Resolving the apparent transmission paradox of African sleeping sickness

Capewell, P. et al. (2019) Resolving the apparent transmission paradox of African sleeping sickness. PLoS Biology, 17(1), e3000105. (doi: 10.1371/journal.pbio.3000105) (PMID:30633739) (PMCID:PMC6345479)

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Human African trypanosomiasis (HAT), or African sleeping sickness, is a fatal disease found throughout sub-Saharan Africa. The disease is close to elimination in many areas, although it was similarly close to elimination once before and subsequently reemerged, despite seemingly low rates of transmission. Determining how these foci persisted and overcame an apparent transmission paradox is key to finally eliminating HAT. By assessing clinical, laboratory, and mathematical data, we propose that asymptomatic infections contribute to transmission through the presence of an overlooked reservoir of skin-dwelling parasites. Our assessment suggests that a combination of asymptomatic and parasitaemic cases is sufficient to maintain transmission at foci without animal reservoirs, and we argue that the current policy not to treat asymptomatic HAT should be reconsidered.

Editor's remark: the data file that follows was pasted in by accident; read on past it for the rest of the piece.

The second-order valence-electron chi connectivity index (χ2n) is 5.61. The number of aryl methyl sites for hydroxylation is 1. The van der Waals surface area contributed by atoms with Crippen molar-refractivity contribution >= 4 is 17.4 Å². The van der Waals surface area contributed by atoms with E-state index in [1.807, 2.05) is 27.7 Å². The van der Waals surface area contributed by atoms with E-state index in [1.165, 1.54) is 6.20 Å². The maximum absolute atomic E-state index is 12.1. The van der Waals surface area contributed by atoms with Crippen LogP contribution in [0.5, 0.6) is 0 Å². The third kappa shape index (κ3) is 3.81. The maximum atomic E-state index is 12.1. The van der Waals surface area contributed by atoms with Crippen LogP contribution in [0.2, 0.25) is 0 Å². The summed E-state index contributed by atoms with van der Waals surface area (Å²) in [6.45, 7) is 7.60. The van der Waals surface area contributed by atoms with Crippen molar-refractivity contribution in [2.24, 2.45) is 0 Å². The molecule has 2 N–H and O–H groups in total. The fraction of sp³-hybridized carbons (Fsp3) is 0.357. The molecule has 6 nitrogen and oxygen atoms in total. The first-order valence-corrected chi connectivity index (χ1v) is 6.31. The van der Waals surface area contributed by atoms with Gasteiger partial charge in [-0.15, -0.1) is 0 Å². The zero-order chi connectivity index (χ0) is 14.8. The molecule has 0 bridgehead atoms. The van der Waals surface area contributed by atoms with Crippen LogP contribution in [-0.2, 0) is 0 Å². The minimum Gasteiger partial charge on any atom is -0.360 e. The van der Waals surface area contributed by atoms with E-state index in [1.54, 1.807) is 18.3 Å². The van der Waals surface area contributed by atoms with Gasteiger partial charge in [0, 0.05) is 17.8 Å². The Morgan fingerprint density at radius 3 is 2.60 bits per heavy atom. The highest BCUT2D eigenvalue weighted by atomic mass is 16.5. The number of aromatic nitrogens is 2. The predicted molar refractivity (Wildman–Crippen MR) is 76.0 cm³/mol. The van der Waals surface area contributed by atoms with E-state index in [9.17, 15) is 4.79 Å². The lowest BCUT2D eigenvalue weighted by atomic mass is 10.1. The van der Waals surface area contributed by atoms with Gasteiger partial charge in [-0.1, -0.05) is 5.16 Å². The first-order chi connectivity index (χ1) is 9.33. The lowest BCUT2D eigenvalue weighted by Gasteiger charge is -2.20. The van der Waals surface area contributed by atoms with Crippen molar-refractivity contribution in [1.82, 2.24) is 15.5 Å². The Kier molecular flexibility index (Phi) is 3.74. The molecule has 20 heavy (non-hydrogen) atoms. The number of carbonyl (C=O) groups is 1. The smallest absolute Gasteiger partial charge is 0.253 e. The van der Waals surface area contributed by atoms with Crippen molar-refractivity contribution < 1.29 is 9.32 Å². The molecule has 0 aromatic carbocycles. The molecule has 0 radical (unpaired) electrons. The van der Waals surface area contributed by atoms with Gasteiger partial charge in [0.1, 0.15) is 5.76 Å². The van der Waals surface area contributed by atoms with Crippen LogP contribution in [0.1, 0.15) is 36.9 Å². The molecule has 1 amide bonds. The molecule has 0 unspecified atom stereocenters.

Item Type:Articles
Glasgow Author(s) Enlighten ID:Weir, Professor Willie and Garside, Professor Paul and Clucas, Dr Caroline and MacLeod, Professor Annette and Capewell, Dr Paul
Authors: Capewell, P., Atkins, K., Weir, W., Jamonneau, V., Camara, M., Clucas, C., Swar, N.-R. K., Ngoyi, D. M., Rotureau, B., Garside, P., Galvani, A. P., Bucheton, B., and MacLeod, A.
College/School:College of Medical Veterinary and Life Sciences > Institute of Biodiversity Animal Health and Comparative Medicine
College of Medical Veterinary and Life Sciences > Institute of Infection Immunity and Inflammation
Journal Name:PLoS Biology
Publisher:Public Library of Science
ISSN (Online):1545-7885
Copyright Holders:Copyright © 2019 The Authors
First Published:First published in PLOS Biology 17(1):e3000105
Publisher Policy:Reproduced under a Creative Commons License

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